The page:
Yet Google Maps show an eerily similar lineup in the Bronx with a deli/grocer, a barber, a beauty supply and a laundromat, and you can bet they are paying more than the rents in the 1950s and charging more for their products.

Certainly, there were no cellphones or multiple competing stores that sold them in every neighborhood when Ma Bell ruled the land.

“I’ve always been an advocate that there is a natural progression and believe that New York City retail is cyclical,” Abrams said.

Building owners, retailers and brokers often have ongoing discussions about what is appropriate for their spaces and block fronts to create a sense of neighborhood and community, and what will serve the tenants in the building, whether residential or office. Although neighborhoods need certain services, through the years, the blocks and buildings manage to adapt.

Bodegas now sell a variety of items from candies to cigarettes, onions and canned tuna, to lottery tickets and the prayer candles needed to help win the prize. The large CVS, Duane Reades and Walgreens also serve up a large variety of items that were once found in the old Woolworth’s. Retailers who sell lower-cost goods have small margins and must sell a lot of items, while luxury retailers may sell fewer pieces at sky-high pricing, but can afford to pay higher rents.

Property values and income, of course, also affect the assessed value and the taxes that the city can collect.

Building and retail space owners also have other costs — mortgages, electric, water, maintenance, upgrades to the retail façade, payments to brokers and investors — and hope there is something left to put in their own pocket.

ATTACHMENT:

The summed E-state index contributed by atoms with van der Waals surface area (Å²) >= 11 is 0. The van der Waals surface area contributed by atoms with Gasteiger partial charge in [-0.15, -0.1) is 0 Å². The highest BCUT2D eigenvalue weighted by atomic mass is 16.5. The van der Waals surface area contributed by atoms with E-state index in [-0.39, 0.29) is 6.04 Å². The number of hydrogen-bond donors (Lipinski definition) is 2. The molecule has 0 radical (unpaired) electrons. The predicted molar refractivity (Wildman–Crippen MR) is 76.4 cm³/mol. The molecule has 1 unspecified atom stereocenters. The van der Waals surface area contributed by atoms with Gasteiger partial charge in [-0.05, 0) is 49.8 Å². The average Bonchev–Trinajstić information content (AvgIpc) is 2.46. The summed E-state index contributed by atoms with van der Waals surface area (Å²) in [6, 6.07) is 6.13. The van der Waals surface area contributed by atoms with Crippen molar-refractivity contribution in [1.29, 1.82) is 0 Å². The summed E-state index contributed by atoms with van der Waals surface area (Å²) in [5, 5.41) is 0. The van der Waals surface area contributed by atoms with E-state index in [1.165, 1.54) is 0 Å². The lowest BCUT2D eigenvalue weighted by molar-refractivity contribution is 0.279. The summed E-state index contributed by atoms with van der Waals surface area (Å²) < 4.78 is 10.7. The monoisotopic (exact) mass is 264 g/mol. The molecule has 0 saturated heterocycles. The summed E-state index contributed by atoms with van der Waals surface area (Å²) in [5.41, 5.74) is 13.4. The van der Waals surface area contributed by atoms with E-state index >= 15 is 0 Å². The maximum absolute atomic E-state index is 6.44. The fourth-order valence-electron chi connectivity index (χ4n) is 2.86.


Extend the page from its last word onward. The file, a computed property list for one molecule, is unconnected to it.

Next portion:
“Sometimes those rents get out of whack,” Abrams said of the pricing that peaked in early 2016 when retailers who didn’t need a specific block or store simply decided to wait it out.

Since then, consumers have reduced their brick-and-mortar purchases, preferring Amazon Prime and its free, fast delivery. At the same time, internet-only stores are going from clicks to a few choice bricks so customers can really check out their wares, even if they later buy online.

In high-rent neighborhoods, there is also a natural bell curve so that those that cannot afford the corner rent take a spot in-line, on a side street, in another neighborhood or wait until rents decline.

“There is always room for mom-and-pops,” Abrams said. "If, in a particular retail corridor, the rents increase, then there are likely adjacent corridors where service tenants and restaurants can locate."

Abrams recalls that at one point, Madison Avenue in the East 60s got very expensive and local tenants couldn’t afford the rents. Some moved to Lexington and are still in the neighborhood. Other moved up to the 70s and those in the 70s move to the 80s.

“It’s really big picture, and when someone zones in on a particular area the changes are the norm, and not necessarily long term,” Abrams says. “Things are continuously in flux."

“One year, the banks are taking 5,000 square feet and in other years they are just looking for a place for an ATM,” she continued. “One year, Duane Reade is doing megastores and the next year they are getting rid of spaces. I never get concerned when market conditions go one way because a couple of years later, it could be the exact opposite.”

It’s time for politicians to stand aside and let the free market figure out what rents to pay, where to locate stores that appeal to consumers so both the shopkeeper and building owners make money, and the city can maintain a tax base.

Lois Weiss is a Bisnow featured columnist as well as a real estate reporter for the New York Post. She has covered New York City real estate for more than two decades and is a past president of the National Association of Real Estate Editors.